Fountain Hills, Ariz. — Arizona State Sen. Michelle Ugenti-Rita warned that election security remains a major issue for the state at a local Republican meeting on Saturday morning, largely blaming the Democratic party for an increase in the mistrust of elections.

Ugenti-Rita was joined at the Fountain Hills Community Center by three other Republican candidates for federal and state elections who spoke to the members of the local Republican club about election integrity, the national debt and several other GOP talking points.  

Table centerpieces featured small American flags surrounded by red, white and blue fake flowers, and an American flag and Arizona state flag framed the stage. The candidates spoke before the Fountain Hills Republican Club — a group of largely white, elderly individuals from the community in the northern part of the Phoenix metro area.

“I want and am committed to restoring trust in the outcome of our elections, period. It is that simple. We have to protect our elections,” said Ugenti-Rita, a candidate for secretary of state.

Six candidates are running for Arizona’s secretary of state position this year, including two state representatives — Mark Finchem and Shawnna Bolick — who signed a resolution in December 2020 asking Congress to accept the state’s “alternate” electoral votes for Trump. Arizona is just one of several states where individuals who still believe the 2020 election was fraudulent, though no evidence has proven such, are running for secretary of state.

While Ugenti-Rita called the 2020 election “an abysmal failure,” she and the other candidates largely did not speak about former President Donald Trump’s false election claims. As a member of the Arizona legislature since 2011, she described herself as a leader on election integrity matters and criticized Democratic policies that she argues have “completely eroded our election system.”

Last year, Ugenti-Rita sponsored a bill — later signed into law — that removes the word “permanent” from the state’s Permanent Early Voting List, making it so voters could be removed from the list if they don’t use their early ballot consistently. She also supports HB 2492, a bill that became law at the end of March. The bill requires proof of citizenship to vote in federal elections, though the U.S. Supreme Court previously ruled in 2013 that the state could not do so under federal law.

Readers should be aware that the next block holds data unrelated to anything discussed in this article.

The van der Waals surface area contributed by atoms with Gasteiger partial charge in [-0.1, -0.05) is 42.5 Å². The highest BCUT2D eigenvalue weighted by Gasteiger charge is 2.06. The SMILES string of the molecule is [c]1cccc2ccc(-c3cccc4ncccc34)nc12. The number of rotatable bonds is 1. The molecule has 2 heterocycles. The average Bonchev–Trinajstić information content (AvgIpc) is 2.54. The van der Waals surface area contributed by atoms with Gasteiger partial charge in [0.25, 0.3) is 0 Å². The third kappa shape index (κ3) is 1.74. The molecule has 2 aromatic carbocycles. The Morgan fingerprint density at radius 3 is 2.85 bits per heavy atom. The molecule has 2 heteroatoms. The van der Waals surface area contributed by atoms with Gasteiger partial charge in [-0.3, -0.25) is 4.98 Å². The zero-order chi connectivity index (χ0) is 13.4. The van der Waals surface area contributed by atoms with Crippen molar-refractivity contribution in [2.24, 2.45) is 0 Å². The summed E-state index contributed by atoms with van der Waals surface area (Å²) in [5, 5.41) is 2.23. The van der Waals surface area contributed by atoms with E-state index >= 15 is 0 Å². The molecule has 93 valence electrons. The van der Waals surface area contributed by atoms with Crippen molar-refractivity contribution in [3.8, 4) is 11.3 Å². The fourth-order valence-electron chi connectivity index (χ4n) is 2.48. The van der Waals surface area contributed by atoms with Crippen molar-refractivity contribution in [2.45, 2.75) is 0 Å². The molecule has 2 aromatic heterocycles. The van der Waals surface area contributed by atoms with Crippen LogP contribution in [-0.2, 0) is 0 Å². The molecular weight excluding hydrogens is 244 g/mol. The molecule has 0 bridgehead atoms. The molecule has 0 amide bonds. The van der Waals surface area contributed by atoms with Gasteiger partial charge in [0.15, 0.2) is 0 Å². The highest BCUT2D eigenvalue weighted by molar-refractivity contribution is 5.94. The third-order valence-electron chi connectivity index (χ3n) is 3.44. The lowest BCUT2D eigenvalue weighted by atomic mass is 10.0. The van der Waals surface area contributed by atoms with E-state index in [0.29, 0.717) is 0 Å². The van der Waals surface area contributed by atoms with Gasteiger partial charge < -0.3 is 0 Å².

“This is a no-brainer bill,” Ugenti-Rita said of HB 2492 in an interview on Friday. “This is a bill that’s an easy one to support, and if you care about elections, then you understand that there are criteria to vote.

The change to the early voting list would not occur until after the 2024 elections, and the legislature recently pushed enforcement of the proof-of-citizenship law to 2023. In addition to election issues, the meeting focused on other priorities relevant to the room of retirees.

Congressman David Schweikert, R-Arizona, raised concerns about the Social Security system and Medicare’s contribution to the national debt.

“This weighs heavy on me because this is the reality,” said Schweikert, who described himself as a “right-wing Republican” and “free market guy.

Others candidates who spoke during the event were State Representative Joseph Chaplik, who is running for re-election, and first-time political candidate Alex Kolodin, an attorney for the Arizona Republican Party, who is running for the Arizona House of Representatives.   

“It can be done,” Kolodin said again and again, in regard to the ability of GOP leaders to accomplish their goals on everything from education to abortion.

“It can be done,” repeated an elderly woman, who was otherwise quiet during the meeting, as she sat knitting at the center of the room.